NEW YORK – In a blog post on Wednesday, the Association for Molecular Pathology cautioned healthcare providers against basing clinical decisions on cycle threshold values from PCR tests.
Blake Buchan, a member of the organization's Clinical Practice Committee and an associate professor in the department of pathology at the Medical College of Wisconsin, wrote the post, which laid out the key considerations providers should keep in mind before relying on Ct values for clinical decision-making.
A test's cycle threshold value is the number of PCR cycles required to amplify the targeted viral nucleic acid to a detectable level, Buchan wrote. A lower Ct value is generally interpreted to correspond to a higher viral load from a patient's sample, and a test's Ct value could help determine patient prognosis and risk of transmission, but there is limited data currently available, he added.
One issue Buchan brings up is that the use of different specimen collection devices, specimen types, nucleic acid extraction methods, genomic targets, and real-time PCR chemistries can contribute to variability in a reported Ct value. Although "there are some available prognostic correlates of Ct value within large populations, the variety of SARS-CoV-2 testing procedures and lack of a universally applicable threshold present barriers to the use of Ct values for individualized patient care," Buchan wrote.
Buchan's post comes after a joint statement was released last month by AMP and the Infectious Diseases Society of America laying out caveats to be considered when interpreting Ct values in clinical practice. In the statement, the two organizations noted that "Ct values generated by qualitative PCR assays do not reliably correspond to specific RNA concentrations" and "multiple factors other than viral load are known to affect Ct values."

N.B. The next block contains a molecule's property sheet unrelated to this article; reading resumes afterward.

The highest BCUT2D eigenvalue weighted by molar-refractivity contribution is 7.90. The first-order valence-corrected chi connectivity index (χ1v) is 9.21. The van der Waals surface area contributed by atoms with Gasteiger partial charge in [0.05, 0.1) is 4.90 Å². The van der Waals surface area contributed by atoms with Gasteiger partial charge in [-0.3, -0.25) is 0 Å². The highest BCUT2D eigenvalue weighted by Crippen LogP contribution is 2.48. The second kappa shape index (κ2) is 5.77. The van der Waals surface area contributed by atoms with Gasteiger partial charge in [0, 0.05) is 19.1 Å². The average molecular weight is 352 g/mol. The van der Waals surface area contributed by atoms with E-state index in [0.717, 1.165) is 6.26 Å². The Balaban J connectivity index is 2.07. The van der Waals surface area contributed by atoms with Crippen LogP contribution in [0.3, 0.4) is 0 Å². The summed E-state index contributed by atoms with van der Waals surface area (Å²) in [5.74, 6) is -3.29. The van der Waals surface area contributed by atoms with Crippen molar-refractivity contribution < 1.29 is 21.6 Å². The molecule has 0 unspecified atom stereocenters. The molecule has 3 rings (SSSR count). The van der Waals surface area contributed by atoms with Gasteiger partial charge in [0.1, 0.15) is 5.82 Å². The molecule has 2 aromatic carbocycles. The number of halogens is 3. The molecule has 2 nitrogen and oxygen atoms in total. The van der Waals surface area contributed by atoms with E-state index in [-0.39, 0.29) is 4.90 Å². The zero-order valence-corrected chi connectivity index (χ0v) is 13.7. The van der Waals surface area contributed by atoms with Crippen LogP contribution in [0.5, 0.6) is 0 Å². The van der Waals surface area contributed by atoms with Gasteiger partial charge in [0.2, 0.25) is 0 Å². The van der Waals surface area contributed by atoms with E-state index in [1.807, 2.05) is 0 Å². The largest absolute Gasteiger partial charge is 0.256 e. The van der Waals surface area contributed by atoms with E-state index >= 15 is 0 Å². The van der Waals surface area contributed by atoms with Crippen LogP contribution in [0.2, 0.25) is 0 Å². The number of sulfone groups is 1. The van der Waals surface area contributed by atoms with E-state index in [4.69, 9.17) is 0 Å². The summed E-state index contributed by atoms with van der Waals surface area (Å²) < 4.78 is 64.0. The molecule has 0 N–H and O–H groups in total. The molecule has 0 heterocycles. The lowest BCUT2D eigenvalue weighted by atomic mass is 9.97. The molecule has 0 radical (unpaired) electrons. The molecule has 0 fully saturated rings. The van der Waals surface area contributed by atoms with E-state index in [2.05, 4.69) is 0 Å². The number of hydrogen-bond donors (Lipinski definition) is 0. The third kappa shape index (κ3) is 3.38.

In IDSA and AMP's statement, the groups wrote that "due to the myriad of analytical and clinical factors known to impact Ct values, caution is advised when applying published correlations of Ct values with disease severity or as a predictor of active infection and hence transmissibility."
Another concern is the need for validation or verification of test performance, as the reporting of Ct values "without rigorous evaluation of the test performance to support these uses can result in misinterpretation of results and potentially mismanagement of patients," Buchan wrote.
In addition, many of the SARS-CoV-2 RT-PCR tests currently available are qualitative, providing only a binary positive or negative result. "To date, there are no commercially available molecular tests for SARS-CoV-2 that have data supporting an indication to report quantitative results, including Ct values," Buchan said.
He urged caution in reporting Ct values formally into a patient's medical record, despite the fact that reporting these values for public health or epidemiologic studies can help improve understanding of SARS-CoV-2 infection and transmission dynamics. If Ct values are reported, Buchan recommended adding a comment that states the test used and the lack of verification for use in individual patient care.
Buchan noted that limiting SARS-CoV-2 reporting to a binary result allowed clinical labs to ramp up testing for the virus and provided additional flexibility for labs. He recommended that SARS-CoV-2 test reporting should be limited to binary results. Limiting results in this way will also "prevent laboratory-generated Ct values from being used for purposes that have not been substantiated by the rigorous performance evaluation process required to deem a test as reliable."
Standardization of test methods and more robust clinical data could alleviate these concerns, Buchan said, but currently the "routine use of Ct values to inform clinical decisions is not advised."